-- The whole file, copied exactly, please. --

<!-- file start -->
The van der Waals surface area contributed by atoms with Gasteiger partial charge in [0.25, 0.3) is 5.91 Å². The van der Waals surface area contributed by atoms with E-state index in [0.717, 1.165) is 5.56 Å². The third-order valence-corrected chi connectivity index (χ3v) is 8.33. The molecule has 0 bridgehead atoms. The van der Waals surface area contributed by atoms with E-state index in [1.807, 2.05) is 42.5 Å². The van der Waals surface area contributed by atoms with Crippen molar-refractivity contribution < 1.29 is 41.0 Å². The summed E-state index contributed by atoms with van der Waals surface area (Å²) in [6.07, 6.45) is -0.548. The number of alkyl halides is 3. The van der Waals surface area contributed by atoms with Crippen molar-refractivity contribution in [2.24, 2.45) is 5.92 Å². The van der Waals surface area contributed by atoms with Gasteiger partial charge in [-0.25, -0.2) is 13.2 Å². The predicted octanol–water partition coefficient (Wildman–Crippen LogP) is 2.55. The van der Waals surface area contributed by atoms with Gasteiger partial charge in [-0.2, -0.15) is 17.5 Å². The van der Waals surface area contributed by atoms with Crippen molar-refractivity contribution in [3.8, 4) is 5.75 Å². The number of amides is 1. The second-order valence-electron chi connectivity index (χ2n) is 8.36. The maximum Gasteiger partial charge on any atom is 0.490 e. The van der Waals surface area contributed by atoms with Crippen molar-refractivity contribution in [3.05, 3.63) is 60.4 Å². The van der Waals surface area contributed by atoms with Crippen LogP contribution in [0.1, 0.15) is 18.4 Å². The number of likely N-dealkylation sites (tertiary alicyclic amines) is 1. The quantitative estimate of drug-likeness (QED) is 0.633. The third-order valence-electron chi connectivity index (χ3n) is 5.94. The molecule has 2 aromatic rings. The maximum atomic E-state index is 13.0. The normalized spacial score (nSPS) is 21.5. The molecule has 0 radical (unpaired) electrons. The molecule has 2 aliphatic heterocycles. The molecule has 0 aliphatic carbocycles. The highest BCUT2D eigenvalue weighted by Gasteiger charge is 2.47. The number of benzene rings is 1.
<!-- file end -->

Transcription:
The van der Waals surface area contributed by atoms with Gasteiger partial charge in [0.25, 0.3) is 5.91 Å². The van der Waals surface area contributed by atoms with E-state index in [0.717, 1.165) is 5.56 Å². The third-order valence-corrected chi connectivity index (χ3v) is 8.33. The molecule has 0 bridgehead atoms. The van der Waals surface area contributed by atoms with E-state index in [1.807, 2.05) is 42.5 Å². The van der Waals surface area contributed by atoms with Crippen molar-refractivity contribution < 1.29 is 41.0 Å². The summed E-state index contributed by atoms with van der Waals surface area (Å²) in [6.07, 6.45) is -0.548. The number of alkyl halides is 3. The van der Waals surface area contributed by atoms with Crippen molar-refractivity contribution in [2.24, 2.45) is 5.92 Å². The van der Waals surface area contributed by atoms with Gasteiger partial charge in [-0.25, -0.2) is 13.2 Å². The predicted octanol–water partition coefficient (Wildman–Crippen LogP) is 2.55. The van der Waals surface area contributed by atoms with Gasteiger partial charge in [-0.2, -0.15) is 17.5 Å². The van der Waals surface area contributed by atoms with Crippen molar-refractivity contribution in [3.8, 4) is 5.75 Å². The number of amides is 1. The second-order valence-electron chi connectivity index (χ2n) is 8.36. The maximum Gasteiger partial charge on any atom is 0.490 e. The van der Waals surface area contributed by atoms with Crippen molar-refractivity contribution in [3.05, 3.63) is 60.4 Å². The van der Waals surface area contributed by atoms with Crippen LogP contribution in [0.1, 0.15) is 18.4 Å². The number of likely N-dealkylation sites (tertiary alicyclic amines) is 1. The quantitative estimate of drug-likeness (QED) is 0.633. The third-order valence-electron chi connectivity index (χ3n) is 5.94. The molecule has 2 aromatic rings. The maximum atomic E-state index is 13.0. The normalized spacial score (nSPS) is 21.5. The molecule has 0 radical (unpaired) electrons. The molecule has 2 aliphatic heterocycles. The molecule has 0 aliphatic carbocycles. The highest BCUT2D eigenvalue weighted by Gasteiger charge is 2.47. The number of benzene rings is 1.